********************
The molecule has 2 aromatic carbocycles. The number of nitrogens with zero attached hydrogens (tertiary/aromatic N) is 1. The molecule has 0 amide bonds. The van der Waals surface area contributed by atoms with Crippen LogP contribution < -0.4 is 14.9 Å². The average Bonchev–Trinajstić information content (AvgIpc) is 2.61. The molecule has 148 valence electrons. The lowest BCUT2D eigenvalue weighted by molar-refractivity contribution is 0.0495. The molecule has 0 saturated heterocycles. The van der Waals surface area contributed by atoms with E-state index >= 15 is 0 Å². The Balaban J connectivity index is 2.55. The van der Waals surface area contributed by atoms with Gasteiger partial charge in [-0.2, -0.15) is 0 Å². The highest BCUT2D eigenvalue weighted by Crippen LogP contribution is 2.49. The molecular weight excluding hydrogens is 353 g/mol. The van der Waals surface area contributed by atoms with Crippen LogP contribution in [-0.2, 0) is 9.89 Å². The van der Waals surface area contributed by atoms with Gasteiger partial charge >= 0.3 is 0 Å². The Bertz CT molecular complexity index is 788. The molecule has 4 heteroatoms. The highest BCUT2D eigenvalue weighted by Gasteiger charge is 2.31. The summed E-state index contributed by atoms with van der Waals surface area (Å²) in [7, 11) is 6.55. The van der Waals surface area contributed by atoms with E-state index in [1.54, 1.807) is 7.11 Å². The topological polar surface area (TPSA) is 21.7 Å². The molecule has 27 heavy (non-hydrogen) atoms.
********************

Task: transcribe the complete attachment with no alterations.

The molecule has 2 aromatic carbocycles. The number of nitrogens with zero attached hydrogens (tertiary/aromatic N) is 1. The molecule has 0 amide bonds. The van der Waals surface area contributed by atoms with Crippen LogP contribution < -0.4 is 14.9 Å². The average Bonchev–Trinajstić information content (AvgIpc) is 2.61. The molecule has 148 valence electrons. The lowest BCUT2D eigenvalue weighted by molar-refractivity contribution is 0.0495. The molecule has 0 saturated heterocycles. The van der Waals surface area contributed by atoms with E-state index >= 15 is 0 Å². The Balaban J connectivity index is 2.55. The van der Waals surface area contributed by atoms with Gasteiger partial charge in [-0.2, -0.15) is 0 Å². The highest BCUT2D eigenvalue weighted by Crippen LogP contribution is 2.49. The molecular weight excluding hydrogens is 353 g/mol. The van der Waals surface area contributed by atoms with Crippen LogP contribution in [-0.2, 0) is 9.89 Å². The van der Waals surface area contributed by atoms with Gasteiger partial charge >= 0.3 is 0 Å². The Bertz CT molecular complexity index is 788. The molecule has 4 heteroatoms. The highest BCUT2D eigenvalue weighted by Gasteiger charge is 2.31. The summed E-state index contributed by atoms with van der Waals surface area (Å²) in [7, 11) is 6.55. The van der Waals surface area contributed by atoms with E-state index in [1.54, 1.807) is 7.11 Å². The topological polar surface area (TPSA) is 21.7 Å². The molecule has 27 heavy (non-hydrogen) atoms.